NASA ER-2 pilot Denis Steele, in a pressurized flight suit, before a July 16 flight over Alaska's glaciers. (Credit: Kate Ramsayer/NASA)

NASA ER-2 pilot Denis Steele, in a pressurized flight suit, before a July 16 flight over Alaska’s glaciers. (Credit: Kate Ramsayer/NASA)

From Fairbanks, Brunt worked with the campaign’s two pilots, Tim Williams and Denis Steele, to ensure the routes would work with the ER-2’s capabilities; and with weather forecasters to determine where to best focus efforts the following day.

In all, the campaign flew 7 flights out of Fairbanks. And today, the ER-2 – with MABEL aboard – flies back to California, collecting even more data about the elevation of the landscape along the way.

NASA in Alaska 2014: MABEL and the ER-2 Take Flight

July 17th, 2014 by Kate Ramsayer
NASA's ER-2 sits at the end of the runway, ready for takeoff. (Credit: Doug Morton/NASA)

NASA’s ER-2 readies for takeoff. (Credit: Doug Morton/NASA)

I didn’t know a hybrid sedan could take a corner that fast. We were sitting in the car, adjacent to the runway where NASA’s ER-2 high-altitude aircraft was about to land. Tim Williams – an ER-2 pilot who will fly later this campaign – was driving, poised to speed down the runway after the plane, in case his fellow pilot needed help avoiding obstacles and gauging conditions.

And as soon as the sleek ER-2 came into view and descended over the runway, we were off. Williams hit the gas (battery?) on the hybrid and swung onto the runway, sending me and my video camera flailing against the passenger-side door as the aircraft buzzed overhead. We raced down the runway, chasing after the plane as it landed, balanced on its two wheels.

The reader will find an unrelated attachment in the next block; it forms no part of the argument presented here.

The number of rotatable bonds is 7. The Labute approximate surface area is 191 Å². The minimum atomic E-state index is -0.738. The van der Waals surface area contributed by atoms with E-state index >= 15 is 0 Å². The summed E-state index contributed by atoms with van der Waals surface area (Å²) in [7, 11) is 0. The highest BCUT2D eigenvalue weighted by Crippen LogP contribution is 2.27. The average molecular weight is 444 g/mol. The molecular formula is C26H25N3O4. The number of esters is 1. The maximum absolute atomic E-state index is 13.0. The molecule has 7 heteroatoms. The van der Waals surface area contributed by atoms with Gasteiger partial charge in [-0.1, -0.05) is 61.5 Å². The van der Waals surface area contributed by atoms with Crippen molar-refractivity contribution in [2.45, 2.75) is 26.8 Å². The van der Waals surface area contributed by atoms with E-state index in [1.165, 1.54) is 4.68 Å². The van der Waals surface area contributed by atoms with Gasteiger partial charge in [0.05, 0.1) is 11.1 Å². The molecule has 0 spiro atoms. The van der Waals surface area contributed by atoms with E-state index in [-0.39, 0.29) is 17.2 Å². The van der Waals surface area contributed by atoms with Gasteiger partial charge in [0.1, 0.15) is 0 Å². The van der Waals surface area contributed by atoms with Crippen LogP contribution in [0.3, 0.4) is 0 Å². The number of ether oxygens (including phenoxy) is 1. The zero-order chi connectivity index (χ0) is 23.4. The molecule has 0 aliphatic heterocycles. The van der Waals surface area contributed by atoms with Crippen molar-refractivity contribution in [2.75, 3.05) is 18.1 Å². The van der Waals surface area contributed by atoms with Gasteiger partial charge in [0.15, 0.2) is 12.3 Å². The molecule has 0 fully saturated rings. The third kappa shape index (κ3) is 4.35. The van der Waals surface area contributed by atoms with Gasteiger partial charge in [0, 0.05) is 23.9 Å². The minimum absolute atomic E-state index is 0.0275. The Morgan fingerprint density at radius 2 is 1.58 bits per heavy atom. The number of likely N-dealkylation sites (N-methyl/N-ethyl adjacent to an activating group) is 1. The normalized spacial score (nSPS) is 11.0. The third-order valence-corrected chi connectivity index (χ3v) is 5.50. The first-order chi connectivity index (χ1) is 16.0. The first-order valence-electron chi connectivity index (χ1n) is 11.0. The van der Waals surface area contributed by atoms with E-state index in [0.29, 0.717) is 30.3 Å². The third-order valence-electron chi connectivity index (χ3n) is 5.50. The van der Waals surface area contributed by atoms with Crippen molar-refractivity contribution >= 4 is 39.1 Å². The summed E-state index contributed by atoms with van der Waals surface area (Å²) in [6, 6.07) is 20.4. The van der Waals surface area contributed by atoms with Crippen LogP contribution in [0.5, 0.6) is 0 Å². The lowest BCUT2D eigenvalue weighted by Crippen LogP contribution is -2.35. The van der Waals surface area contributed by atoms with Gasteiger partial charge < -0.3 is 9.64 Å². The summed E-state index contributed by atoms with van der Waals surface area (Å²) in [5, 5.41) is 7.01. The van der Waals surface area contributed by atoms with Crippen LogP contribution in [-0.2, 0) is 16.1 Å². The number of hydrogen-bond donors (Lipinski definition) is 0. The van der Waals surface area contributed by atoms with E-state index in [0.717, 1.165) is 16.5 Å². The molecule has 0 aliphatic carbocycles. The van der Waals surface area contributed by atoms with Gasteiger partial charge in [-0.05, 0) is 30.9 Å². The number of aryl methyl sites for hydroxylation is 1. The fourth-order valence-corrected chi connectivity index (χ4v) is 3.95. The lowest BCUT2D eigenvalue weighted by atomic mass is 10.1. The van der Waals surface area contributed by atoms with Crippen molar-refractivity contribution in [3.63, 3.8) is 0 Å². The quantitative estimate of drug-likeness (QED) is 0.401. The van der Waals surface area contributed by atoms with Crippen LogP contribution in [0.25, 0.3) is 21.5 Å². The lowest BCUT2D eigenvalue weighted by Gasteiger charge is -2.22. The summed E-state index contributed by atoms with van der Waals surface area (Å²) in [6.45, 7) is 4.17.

ER-2 pilot Tim Williams watches for the plane to land. (Credit: Valerie Casasanto/NASA)

ER-2 pilot Tim Williams watches for the plane to land. (Credit: Valerie Casasanto/NASA)

On board the ER-2 is MABEL – the Multiple Altimeter Beam Experimental Lidar – a laser altimeter that is gathering data for the ICESat-2 mission. Wednesday’s flight was the first science flight of MABEL’s summer campaign to measure summer sea ice, land ice and more in Alaska.

The day started with a crew and weather briefing at 7 a.m., where pilots Denis Steele and Williams reviewed weather conditions and possible routes with ER-2 Mission Manager Tim Moes, NASA Goddard scientists Thorsten Markus and Kelly Brunt, weather forecasters and others.

With cloudy conditions on the way to the North Pole – covering the dynamic melting edge of the sea ice the campaign hopes to document – the team decided to head southeast out of Fairbanks. That route heads down to the Alaska Peninsula to survey volcanoes, then heads east over glaciers and high-elevation ice fields in south central to southeastern Alaska.

The ER-2, with MABEL on board, flew over volcanoes and glaciers in south central and southeastern Alaska.

The ER-2, with MABEL on board, flew over volcanoes and glaciers in south central and southeastern Alaska. (http://airbornescience.nasa.gov/tracker/)

With the flight route set, scientists made final checks of the instruments and Steele put on a pressurized suit – necessary for flying at 65,000 feet. He has to “pre-breathe” pure oxygen for an hour before flight, to raise his blood oxygen level.

 

ER-2 pilot Denis Steele puts on a pressurized suit before the flight, which will take him to 65,000 feet. (Credit: Valerie Casasanto/NASA)

Ryan Ragsdale, engineering technician, helps ER-2 pilot Denis Steele put on a pressurized suit before the flight, which will take him to 65,000 feet. (Credit: Valerie Casasanto/NASA)